“All snakes, scum and scammers,” says Niven.
“They poke and prod elderly homeowners into doing home repairs they don’t need at hyper-inflated costs. They fiddle with loan documents, falsify the seniors’ income or deceive seniors about the monthly repayment costs. Then suddenly the senior is stuck with a mortgage they can’t afford and a monthly payment that might be equal to their entire income.
“I would say those are the most horrible cases. It becomes a toxic situation and they can actually lose their home,” says Niven.
A fly-by-night construction rip-off is, of course, not new. It’s as old as the hills and it can happen to homeowners at any stage of life. The problem is that when it happens to seniors, living on fixed incomes, their earning years long gone, it is a lot harder to recover from being cheated says Niven.
Sometimes Niven can help seniors who have been bilked in construction and real estate exploitation, and sometimes he frankly admits he can’t. He “triages” every new case that lands on his desk. He doesn’t encourage seniors to spend money on legal fees in cases where there is no hope of getting back what’s already been lost. Unless there is a real possibility of recovering the assets or collecting, he absolutely won’t go forward.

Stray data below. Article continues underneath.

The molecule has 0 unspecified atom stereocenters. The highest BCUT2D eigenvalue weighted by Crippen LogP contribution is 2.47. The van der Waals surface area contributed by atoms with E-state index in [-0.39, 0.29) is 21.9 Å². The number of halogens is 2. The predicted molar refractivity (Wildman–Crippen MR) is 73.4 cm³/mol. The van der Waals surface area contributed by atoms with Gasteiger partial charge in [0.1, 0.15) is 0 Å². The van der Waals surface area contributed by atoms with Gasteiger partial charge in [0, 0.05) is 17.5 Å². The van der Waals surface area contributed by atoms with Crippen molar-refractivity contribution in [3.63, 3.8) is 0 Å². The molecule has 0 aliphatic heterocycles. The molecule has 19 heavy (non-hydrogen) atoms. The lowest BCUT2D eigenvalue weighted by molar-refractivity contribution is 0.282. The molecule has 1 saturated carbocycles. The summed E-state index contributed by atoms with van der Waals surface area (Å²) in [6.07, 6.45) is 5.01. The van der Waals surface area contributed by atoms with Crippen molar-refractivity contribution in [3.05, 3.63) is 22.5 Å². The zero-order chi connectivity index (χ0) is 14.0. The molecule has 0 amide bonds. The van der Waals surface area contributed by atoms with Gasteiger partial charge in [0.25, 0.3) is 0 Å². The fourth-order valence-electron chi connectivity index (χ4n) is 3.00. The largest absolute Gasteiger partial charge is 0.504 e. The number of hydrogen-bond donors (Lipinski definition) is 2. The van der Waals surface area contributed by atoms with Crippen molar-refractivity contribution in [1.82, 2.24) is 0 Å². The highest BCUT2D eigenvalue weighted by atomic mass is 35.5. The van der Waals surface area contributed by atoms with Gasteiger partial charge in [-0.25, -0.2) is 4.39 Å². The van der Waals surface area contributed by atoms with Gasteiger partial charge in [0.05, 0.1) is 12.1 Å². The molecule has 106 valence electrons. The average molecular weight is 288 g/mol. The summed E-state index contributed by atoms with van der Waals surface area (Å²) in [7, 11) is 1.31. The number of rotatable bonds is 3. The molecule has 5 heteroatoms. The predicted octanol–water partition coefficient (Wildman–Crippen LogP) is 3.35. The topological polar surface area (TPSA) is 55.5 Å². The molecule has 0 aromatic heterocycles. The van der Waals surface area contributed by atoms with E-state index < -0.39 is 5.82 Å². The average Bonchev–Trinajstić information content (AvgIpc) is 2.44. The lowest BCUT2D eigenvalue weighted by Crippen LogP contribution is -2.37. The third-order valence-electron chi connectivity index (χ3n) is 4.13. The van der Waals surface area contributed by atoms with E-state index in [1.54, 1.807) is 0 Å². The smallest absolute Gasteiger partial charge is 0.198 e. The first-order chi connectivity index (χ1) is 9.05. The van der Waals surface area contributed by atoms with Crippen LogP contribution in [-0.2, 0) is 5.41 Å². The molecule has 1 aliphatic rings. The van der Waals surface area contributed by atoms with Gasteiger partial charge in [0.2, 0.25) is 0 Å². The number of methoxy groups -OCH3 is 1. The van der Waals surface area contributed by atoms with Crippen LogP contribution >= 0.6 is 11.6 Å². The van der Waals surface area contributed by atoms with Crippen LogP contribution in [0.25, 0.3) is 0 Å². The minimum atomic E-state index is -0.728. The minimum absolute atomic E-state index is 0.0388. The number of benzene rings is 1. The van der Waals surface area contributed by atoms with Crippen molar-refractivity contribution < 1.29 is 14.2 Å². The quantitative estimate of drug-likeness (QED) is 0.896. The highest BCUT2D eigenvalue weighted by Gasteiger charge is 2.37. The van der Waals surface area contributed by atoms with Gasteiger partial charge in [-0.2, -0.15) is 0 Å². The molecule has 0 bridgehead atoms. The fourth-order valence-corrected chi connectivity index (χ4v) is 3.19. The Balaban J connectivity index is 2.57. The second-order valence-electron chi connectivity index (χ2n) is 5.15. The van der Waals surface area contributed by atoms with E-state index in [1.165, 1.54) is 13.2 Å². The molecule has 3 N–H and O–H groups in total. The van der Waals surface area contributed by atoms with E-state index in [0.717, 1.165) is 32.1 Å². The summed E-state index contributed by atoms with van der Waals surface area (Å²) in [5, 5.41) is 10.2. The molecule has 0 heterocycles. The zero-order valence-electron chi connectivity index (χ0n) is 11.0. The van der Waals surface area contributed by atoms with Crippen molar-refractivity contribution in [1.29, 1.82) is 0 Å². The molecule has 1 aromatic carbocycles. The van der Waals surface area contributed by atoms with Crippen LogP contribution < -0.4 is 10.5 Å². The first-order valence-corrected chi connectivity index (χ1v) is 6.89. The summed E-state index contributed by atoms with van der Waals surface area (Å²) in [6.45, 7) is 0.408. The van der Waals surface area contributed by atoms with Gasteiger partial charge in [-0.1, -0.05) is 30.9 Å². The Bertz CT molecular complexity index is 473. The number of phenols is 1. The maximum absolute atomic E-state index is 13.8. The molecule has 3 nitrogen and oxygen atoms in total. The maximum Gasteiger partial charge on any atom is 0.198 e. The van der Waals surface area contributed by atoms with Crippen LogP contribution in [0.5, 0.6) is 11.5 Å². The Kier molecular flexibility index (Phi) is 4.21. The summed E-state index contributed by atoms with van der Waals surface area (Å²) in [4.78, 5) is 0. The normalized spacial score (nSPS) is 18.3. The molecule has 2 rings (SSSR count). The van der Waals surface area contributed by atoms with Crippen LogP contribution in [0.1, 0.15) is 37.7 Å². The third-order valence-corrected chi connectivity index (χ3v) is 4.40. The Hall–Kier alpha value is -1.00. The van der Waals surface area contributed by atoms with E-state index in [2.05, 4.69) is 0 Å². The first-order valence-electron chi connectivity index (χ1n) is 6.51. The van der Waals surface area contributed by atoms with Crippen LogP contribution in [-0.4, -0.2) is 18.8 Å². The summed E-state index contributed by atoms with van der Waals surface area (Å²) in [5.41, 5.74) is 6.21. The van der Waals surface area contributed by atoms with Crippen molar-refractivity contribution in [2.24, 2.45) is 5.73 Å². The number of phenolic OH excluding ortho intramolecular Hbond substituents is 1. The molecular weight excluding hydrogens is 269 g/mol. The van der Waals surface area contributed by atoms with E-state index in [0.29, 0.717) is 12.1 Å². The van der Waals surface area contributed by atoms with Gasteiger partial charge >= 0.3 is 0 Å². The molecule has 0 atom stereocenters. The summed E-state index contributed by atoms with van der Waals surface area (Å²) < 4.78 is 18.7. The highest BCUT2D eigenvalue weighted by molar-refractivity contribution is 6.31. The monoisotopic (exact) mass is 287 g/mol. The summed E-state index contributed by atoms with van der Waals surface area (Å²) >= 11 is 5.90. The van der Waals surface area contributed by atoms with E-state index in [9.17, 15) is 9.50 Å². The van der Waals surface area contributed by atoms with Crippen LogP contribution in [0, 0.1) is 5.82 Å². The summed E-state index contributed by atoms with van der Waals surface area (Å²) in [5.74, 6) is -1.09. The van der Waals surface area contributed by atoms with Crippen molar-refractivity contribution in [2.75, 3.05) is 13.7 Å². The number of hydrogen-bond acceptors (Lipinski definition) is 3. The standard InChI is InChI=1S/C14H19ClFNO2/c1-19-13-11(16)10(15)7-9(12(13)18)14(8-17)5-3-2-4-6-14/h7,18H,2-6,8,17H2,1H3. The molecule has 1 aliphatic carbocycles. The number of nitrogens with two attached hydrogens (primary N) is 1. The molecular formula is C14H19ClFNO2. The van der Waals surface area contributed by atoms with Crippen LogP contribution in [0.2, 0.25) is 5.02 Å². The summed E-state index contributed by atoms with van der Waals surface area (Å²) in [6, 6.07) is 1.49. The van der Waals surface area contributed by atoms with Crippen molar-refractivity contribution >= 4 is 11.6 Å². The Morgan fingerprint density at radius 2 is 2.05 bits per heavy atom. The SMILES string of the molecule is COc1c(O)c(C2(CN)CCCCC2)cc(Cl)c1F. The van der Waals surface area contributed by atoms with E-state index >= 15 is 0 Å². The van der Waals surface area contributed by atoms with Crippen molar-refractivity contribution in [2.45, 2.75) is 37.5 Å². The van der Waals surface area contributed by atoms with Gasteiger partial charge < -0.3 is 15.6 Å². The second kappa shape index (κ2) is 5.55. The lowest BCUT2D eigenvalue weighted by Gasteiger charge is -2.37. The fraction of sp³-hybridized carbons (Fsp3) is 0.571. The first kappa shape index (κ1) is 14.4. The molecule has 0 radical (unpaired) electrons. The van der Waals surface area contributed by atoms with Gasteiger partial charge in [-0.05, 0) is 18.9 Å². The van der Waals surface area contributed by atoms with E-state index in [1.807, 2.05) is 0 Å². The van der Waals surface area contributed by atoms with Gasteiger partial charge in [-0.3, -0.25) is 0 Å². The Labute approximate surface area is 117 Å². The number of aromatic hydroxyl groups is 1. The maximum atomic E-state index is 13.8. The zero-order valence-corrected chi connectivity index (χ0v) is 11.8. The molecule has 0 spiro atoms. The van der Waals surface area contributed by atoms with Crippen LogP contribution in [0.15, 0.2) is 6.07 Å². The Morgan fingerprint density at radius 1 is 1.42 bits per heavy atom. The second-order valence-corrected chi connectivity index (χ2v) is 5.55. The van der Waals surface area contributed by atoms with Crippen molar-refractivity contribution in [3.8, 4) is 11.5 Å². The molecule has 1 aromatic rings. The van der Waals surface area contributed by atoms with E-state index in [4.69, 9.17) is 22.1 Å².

“Sometimes it’s the neighbor or relative that comes in and befriends the senior and gets control of the assets,” says Niven. “Unfortunately, assets are often squandered before you can recover, but sometimes not. Sometimes it’s a rising market and the assets have been leveraged, so you still might be in a good position. You have to triage the situation and see how to unwind some kind of horrible transaction.”
Niven made a substantial recovery for an elderly couple who had been hoodwinked into refinancing their mortgage at a rate double what they had been led to believe it would be. The tricksters were agents of a real estate company that, as Niven says, “employed people they knew were making false promises and shuffling documents.”
The sales people involved skipped the country, but Niven went after the real estate company and its insurance coverage. “They stepped up and made good for my clients. They had to unwind the loan and pay attorney fees and costs.”
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“If someone is a scam artist and puts everything in that relative’s name, you can sue that relative and recover for the client,” says Niven. “If you just see assets in a relative’s name, that should not dissuade an attorney.
“We had a case recently where we didn’t just sue the defendant but we sued the relatives because we knew the scammer kept the property in the relatives’ names. We knew eventually that’s where we would have to go to recover so why not do it all at the same time,” says Niven.
“Every case is different,” says Niven. “It just depends.”
Craig Nevin has been licensed to practice law in California since 1987. He is based in Walnut Creek, California.